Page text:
Measuring the ANZACs Tutorial 4: Statement of Services
In our first three tutorials (One, Two, Three) we covered classification, and marking of Death Notifications and History Sheets. Today we turn the page (literally!) from the front of the History Sheet to its other side, the Statement of Services.
Before we dive into the details of the Statement of Services, lets recall our research goals. The research team are interested in how wartime service and experiences affects people’s health after the war. We know that other historians are interested in various ways in questions like “Who served in which battles, and with who, and what happened to them”. Knowing who was where when can tell us a lot about the connections between people in New Zealand society before, during and after the war; and it can tell us a lot about the military history of the New Zealand Expeditionary Force.
The Statement of Services helps us with these diverse research questions by summarizing the units in which men served, and for what periods of time. Operational histories of the units that have been published by the New Zealand Electronic Text Centre at Victoria University of Wellington will allow us to attach further detail about where men were serving on any given day of their service.
In short, the Statement of Services, like the front of the History Sheet is a very efficient way of summarizing the material in a man’s file. We can’t transcribe everything in a man’s file, so we are concentrating on material that will help you, and help researchers, zero in on the people they’re interested in for further exploration.
1. How do I recognize a Statement of Services?
Most of the time, it says so right at the top of the page, and you can jump over to the right hand of the page to classify this as a Statement of Services.
If the title is obscured you can recognize it from the data elements or columns that are listed
- Regiment or Corps
- Promotions, Reductions, Casualties
- Authority for Entry
2. Marking a Statement of Services
First mark the page as a Statement of Services, and then click NEXT.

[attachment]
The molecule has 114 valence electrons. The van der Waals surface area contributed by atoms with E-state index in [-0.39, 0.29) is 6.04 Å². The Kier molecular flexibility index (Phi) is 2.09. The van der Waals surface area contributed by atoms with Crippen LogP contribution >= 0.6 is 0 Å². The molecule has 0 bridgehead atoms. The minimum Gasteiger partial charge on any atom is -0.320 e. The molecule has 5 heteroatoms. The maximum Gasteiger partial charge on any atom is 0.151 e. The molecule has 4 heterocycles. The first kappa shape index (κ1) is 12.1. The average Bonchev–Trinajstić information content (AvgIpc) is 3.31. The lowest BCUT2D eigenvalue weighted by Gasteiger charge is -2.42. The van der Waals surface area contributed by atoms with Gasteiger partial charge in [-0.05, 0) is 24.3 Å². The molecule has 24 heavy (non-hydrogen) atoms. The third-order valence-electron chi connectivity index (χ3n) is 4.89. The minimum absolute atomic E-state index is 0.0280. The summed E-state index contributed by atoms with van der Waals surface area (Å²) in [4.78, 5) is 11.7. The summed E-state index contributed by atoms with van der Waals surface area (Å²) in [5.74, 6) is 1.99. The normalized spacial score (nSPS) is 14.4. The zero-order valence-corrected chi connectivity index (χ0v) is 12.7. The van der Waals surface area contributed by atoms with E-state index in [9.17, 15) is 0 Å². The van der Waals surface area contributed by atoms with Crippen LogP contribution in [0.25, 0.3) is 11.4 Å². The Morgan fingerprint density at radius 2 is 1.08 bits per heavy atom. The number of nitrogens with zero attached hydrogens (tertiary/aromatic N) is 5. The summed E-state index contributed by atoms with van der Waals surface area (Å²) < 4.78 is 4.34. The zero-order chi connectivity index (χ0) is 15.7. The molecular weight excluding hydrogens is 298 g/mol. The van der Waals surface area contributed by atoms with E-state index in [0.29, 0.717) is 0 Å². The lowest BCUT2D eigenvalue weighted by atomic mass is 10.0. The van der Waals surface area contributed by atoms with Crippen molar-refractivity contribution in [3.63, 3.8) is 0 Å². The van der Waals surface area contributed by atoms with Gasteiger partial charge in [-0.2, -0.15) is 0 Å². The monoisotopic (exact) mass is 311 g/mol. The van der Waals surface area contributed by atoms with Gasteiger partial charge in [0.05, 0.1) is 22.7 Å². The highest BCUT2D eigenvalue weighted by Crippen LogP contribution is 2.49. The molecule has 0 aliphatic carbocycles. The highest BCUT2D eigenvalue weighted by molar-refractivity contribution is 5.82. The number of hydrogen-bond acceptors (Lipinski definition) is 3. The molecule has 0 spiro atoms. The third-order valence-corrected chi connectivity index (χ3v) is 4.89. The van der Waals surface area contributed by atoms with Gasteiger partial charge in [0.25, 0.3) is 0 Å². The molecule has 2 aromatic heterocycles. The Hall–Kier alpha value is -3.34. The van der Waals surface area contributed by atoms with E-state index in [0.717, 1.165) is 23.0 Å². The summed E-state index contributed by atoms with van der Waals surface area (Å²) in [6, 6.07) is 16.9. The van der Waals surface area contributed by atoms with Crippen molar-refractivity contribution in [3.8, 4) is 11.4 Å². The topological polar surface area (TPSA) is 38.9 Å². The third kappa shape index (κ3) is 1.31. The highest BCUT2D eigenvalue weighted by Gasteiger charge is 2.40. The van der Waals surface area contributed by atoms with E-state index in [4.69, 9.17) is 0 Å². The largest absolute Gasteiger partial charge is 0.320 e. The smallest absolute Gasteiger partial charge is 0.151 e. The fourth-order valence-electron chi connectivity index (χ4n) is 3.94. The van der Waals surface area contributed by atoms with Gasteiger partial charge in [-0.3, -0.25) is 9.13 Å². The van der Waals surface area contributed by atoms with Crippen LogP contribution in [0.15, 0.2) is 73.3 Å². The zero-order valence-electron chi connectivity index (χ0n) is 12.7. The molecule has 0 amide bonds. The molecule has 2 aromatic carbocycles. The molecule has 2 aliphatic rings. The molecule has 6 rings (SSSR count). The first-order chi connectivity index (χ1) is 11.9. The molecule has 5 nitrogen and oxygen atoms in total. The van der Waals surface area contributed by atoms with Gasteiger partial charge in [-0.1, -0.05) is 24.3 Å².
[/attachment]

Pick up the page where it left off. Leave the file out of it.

Although we have multiple fields (columns) here, we ask you to mark whole rows. This means that when you (or someone else) transcribes the entries the material from each row is associated with each other. This is incredibly important in letting us create an accurate database of what happened to each person, with the correct dates for each change of status.
Click on “Transfer” and then mark a row. It will now look like this.
Then mark another row.
and so on, until you have marked all the rows.
Once you have marked all the rows you can click Next. Then we ask you to scroll down and mark the Particulars of Marriage if there is any information there. This will be really useful information for family historians.
As with the Transfers, you should draw across the whole row.
If there are any children, mark each child separately.
Finally, we ask you if anything is on the Conduct-Sheet section of the page. Our goal here is to index the men who had conduct incidents (really, misconduct) and re-sample those pages for transcription later in the project when we’ve transcribed everything we’re starting with.
And that’s marking a Statement of Services. The key to doing it correctly is marking the whole row, and marking each row of information separately.
3. Transcribing the Statement of Services
Switch to the Transcribe mode, and you will see how your work interacts with the data. Remember, you marked each row, but now we’re dividing up the data into the fields you see there.
Type what you see in each box.
You can move the boxes around. With the dates it’s especially important that you type what you see, and being careful not to omit the punctuation between the day, month, and year.
Once every row is transcribed and in our database, we can calculate how long a man was in each “status” by sorting the transfers by date, and calculating the difference between each sequence of events.
You are welcome to transcribe the original entry instead of the “ditto” marks. But if we have all the events in place we can actually work out what the ditto marks are by looking “up” the electronic version of the data to see what the ditto mark is referring to.
Now we’ve completed looking at the documents describing what happened to men during the war, our next tutorials will look at the attestations which have different information and different challenges.